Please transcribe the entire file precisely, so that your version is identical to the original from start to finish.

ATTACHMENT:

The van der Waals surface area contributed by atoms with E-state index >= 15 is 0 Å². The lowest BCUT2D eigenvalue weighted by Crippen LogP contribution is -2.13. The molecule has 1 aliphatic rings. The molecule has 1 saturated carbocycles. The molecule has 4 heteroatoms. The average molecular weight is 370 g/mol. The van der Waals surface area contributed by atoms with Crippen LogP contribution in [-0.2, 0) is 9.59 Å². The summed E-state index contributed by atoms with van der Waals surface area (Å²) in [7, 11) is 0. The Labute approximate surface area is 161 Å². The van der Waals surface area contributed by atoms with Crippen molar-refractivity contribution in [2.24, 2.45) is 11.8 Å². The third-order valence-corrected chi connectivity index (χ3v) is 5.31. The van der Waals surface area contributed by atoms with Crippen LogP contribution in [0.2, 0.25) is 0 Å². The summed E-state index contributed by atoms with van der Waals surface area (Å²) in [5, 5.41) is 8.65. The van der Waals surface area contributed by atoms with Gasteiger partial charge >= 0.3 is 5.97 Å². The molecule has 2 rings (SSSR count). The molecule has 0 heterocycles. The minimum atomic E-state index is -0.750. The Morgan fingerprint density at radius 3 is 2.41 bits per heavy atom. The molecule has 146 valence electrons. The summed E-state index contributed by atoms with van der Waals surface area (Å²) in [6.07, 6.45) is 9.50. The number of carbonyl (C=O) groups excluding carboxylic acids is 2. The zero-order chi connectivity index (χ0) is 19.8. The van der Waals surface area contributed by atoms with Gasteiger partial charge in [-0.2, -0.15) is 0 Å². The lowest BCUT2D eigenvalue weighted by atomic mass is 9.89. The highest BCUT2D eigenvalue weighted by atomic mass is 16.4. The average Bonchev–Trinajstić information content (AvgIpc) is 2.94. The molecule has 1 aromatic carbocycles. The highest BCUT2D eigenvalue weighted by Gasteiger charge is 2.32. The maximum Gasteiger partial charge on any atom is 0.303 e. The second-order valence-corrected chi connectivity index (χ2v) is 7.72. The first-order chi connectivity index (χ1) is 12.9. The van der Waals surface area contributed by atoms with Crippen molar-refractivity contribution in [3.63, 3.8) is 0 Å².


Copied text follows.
The van der Waals surface area contributed by atoms with E-state index >= 15 is 0 Å². The lowest BCUT2D eigenvalue weighted by Crippen LogP contribution is -2.13. The molecule has 1 aliphatic rings. The molecule has 1 saturated carbocycles. The molecule has 4 heteroatoms. The average molecular weight is 370 g/mol. The van der Waals surface area contributed by atoms with Crippen LogP contribution in [-0.2, 0) is 9.59 Å². The summed E-state index contributed by atoms with van der Waals surface area (Å²) in [7, 11) is 0. The Labute approximate surface area is 161 Å². The van der Waals surface area contributed by atoms with Crippen molar-refractivity contribution in [2.24, 2.45) is 11.8 Å². The third-order valence-corrected chi connectivity index (χ3v) is 5.31. The van der Waals surface area contributed by atoms with Crippen LogP contribution in [0.2, 0.25) is 0 Å². The summed E-state index contributed by atoms with van der Waals surface area (Å²) in [5, 5.41) is 8.65. The van der Waals surface area contributed by atoms with Gasteiger partial charge >= 0.3 is 5.97 Å². The molecule has 2 rings (SSSR count). The molecule has 0 heterocycles. The minimum atomic E-state index is -0.750. The Morgan fingerprint density at radius 3 is 2.41 bits per heavy atom. The molecule has 146 valence electrons. The summed E-state index contributed by atoms with van der Waals surface area (Å²) in [6.07, 6.45) is 9.50. The number of carbonyl (C=O) groups excluding carboxylic acids is 2. The zero-order chi connectivity index (χ0) is 19.8. The van der Waals surface area contributed by atoms with Gasteiger partial charge in [-0.2, -0.15) is 0 Å². The lowest BCUT2D eigenvalue weighted by atomic mass is 9.89. The highest BCUT2D eigenvalue weighted by atomic mass is 16.4. The average Bonchev–Trinajstić information content (AvgIpc) is 2.94. The molecule has 1 aromatic carbocycles. The highest BCUT2D eigenvalue weighted by Gasteiger charge is 2.32. The maximum Gasteiger partial charge on any atom is 0.303 e. The second-order valence-corrected chi connectivity index (χ2v) is 7.72. The first-order chi connectivity index (χ1) is 12.9. The van der Waals surface area contributed by atoms with Crippen molar-refractivity contribution in [3.63, 3.8) is 0 Å².